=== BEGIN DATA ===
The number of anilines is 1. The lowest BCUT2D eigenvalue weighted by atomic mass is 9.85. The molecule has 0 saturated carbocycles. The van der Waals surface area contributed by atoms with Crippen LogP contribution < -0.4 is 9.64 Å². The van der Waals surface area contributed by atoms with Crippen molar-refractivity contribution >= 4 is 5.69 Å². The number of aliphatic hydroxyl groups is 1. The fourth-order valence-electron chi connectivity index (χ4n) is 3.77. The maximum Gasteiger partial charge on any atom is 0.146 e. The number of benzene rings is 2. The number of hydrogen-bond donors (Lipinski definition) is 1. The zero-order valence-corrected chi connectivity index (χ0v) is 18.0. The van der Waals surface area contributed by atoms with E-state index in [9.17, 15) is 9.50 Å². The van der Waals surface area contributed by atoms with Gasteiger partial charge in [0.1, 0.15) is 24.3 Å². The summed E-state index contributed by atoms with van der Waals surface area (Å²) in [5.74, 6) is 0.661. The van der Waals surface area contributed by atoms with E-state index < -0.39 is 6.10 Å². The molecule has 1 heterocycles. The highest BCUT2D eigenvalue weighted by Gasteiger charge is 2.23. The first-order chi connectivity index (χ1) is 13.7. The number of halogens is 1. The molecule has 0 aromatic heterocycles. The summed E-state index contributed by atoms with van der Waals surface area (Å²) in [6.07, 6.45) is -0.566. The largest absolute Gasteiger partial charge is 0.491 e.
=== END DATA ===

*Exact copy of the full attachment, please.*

The number of anilines is 1. The lowest BCUT2D eigenvalue weighted by atomic mass is 9.85. The molecule has 0 saturated carbocycles. The van der Waals surface area contributed by atoms with Crippen LogP contribution < -0.4 is 9.64 Å². The van der Waals surface area contributed by atoms with Crippen molar-refractivity contribution >= 4 is 5.69 Å². The number of aliphatic hydroxyl groups is 1. The fourth-order valence-electron chi connectivity index (χ4n) is 3.77. The maximum Gasteiger partial charge on any atom is 0.146 e. The number of benzene rings is 2. The number of hydrogen-bond donors (Lipinski definition) is 1. The zero-order valence-corrected chi connectivity index (χ0v) is 18.0. The van der Waals surface area contributed by atoms with E-state index in [9.17, 15) is 9.50 Å². The van der Waals surface area contributed by atoms with Gasteiger partial charge in [0.1, 0.15) is 24.3 Å². The summed E-state index contributed by atoms with van der Waals surface area (Å²) in [5.74, 6) is 0.661. The van der Waals surface area contributed by atoms with E-state index < -0.39 is 6.10 Å². The molecule has 1 heterocycles. The highest BCUT2D eigenvalue weighted by Gasteiger charge is 2.23. The first-order chi connectivity index (χ1) is 13.7. The number of halogens is 1. The molecule has 0 aromatic heterocycles. The summed E-state index contributed by atoms with van der Waals surface area (Å²) in [6.07, 6.45) is -0.566. The largest absolute Gasteiger partial charge is 0.491 e.